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Welcome To Botswana

On November 10th, the government of Botswana announced that we would finally be re-opening our borders to tourism. Today, that dream became a reality. Tourists have already flocked in from all over the world, from long term safari-goers, desperate to see Botswana’s unrivalled wilderness even more wild after near-to-no tourism for 7-months, to first time visitors, who have only heard the rumours. Without the presence of tourists, the grass has grown taller, animals stroll through camps unfazed, and the hippos have grown even more temperamental than usual. But it has been, as with the rest of the world, a very difficult time for this country.

The Okavango Delta from above. This rich tapestry of habitats is unlike anywhere else on earth. Photo credit: Hannah Gormley


The preservation and conservation of the Okavango Delta has created economic security and dramatically improved the livelihoods of those that live in Maun. Tourism is the second biggest employer in Botswana and an invaluable contribution to the economy. It provides stable jobs to countless Motswana, who live in and around the Delta, and brings the funding that supports the regional development of schools, hospitals and other government institutions. However, during these trying times, most lodges and tourist facilities have been forced to close their gates and place their loyal staff on leave, unable to operate with little to no income coming in.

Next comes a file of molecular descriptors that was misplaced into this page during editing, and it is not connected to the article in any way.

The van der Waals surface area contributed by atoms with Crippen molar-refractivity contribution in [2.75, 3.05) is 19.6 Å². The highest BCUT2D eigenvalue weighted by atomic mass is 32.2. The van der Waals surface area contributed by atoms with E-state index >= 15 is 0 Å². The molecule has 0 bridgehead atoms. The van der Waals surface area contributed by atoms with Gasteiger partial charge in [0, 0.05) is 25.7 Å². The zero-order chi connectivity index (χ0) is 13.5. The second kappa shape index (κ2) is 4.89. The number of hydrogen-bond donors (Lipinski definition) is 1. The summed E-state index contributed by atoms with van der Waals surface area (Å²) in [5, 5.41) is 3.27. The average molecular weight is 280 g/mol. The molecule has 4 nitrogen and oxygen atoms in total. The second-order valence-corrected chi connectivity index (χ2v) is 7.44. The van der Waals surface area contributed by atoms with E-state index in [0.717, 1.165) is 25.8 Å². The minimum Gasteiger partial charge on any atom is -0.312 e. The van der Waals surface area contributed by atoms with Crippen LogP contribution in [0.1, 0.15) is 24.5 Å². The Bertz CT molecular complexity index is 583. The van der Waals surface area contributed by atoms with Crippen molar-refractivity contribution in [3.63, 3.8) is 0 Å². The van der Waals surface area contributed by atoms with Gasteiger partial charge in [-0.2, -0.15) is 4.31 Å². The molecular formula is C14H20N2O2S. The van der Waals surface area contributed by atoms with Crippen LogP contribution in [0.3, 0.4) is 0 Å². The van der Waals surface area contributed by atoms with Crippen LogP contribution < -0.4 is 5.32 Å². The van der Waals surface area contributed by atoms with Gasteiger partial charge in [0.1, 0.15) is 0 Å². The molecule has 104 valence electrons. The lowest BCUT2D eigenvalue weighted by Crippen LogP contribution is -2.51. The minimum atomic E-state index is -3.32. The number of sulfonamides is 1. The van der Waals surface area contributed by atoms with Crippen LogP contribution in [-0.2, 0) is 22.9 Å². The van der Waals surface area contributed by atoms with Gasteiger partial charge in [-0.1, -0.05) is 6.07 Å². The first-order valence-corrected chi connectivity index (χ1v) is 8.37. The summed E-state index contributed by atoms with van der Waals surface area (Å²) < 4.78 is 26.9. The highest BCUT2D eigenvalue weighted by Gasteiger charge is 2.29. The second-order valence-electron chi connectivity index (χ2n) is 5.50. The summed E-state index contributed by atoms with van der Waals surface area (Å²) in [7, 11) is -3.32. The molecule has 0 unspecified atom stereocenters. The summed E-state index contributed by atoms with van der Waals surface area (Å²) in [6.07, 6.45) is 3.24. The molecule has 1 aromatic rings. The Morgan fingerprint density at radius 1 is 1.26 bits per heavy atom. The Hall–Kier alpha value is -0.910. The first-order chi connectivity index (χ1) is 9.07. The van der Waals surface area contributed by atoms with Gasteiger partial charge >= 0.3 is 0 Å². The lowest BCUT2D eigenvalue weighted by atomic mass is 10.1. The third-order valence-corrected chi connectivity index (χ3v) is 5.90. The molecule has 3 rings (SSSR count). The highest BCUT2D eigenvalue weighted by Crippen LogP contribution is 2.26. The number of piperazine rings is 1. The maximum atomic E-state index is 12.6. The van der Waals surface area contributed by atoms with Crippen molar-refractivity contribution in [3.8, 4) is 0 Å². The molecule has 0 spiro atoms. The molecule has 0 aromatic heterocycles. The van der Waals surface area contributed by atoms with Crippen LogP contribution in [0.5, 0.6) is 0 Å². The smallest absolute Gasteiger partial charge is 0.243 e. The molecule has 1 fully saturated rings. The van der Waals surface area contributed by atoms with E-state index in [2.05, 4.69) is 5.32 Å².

Tourism has opened just in time for the lush, rainy season dominated with the arrival of new life. Photo by Hannah Gormley


Not only has Coronavirus had tragic consequences for individuals, their families, and the wider economy that relies on tourism, but also for the Delta itself. To put it in the words of Tico McNutt, founder of the Botswana Predator Conservation Trust: “conservation in any conservation effort anywhere in the world, whether directed at an endangered species or tropical forest, will depending on the social and economic security of the people that live directly in its shadow”. This is where you come in. At the core of every documentary we make is a message of conservation: see these incredible animals yourself, visit Botswana and save the Okavango Delta. This has never been more important.


Botswana is home to the largest number of elephants left on our fragile planet. Photo credit: Liz Johnston


Tourism is the justification, if ever one was needed, to save the Okavango Delta. Beyond providing stable jobs and economic security to North-western Botswana, the Delta is a vast carbon store, buffeting against climate change that will no doubt impact our country, and the home to countless of increasingly endangered animals. Today, we couldn’t be prouder that the country we call home has the largest concentrations of elephant and cheetah left on this planet. With your help, this pristine environment may just continue to be so. So, please, visit Botswana, support local and see our incredible country for yourself. In doing so, you’ll improve the livelihoods of countless Motswana and help save the Okavango Delta. I don’t think tourism gets any better than that!


Written by Hannah Gormley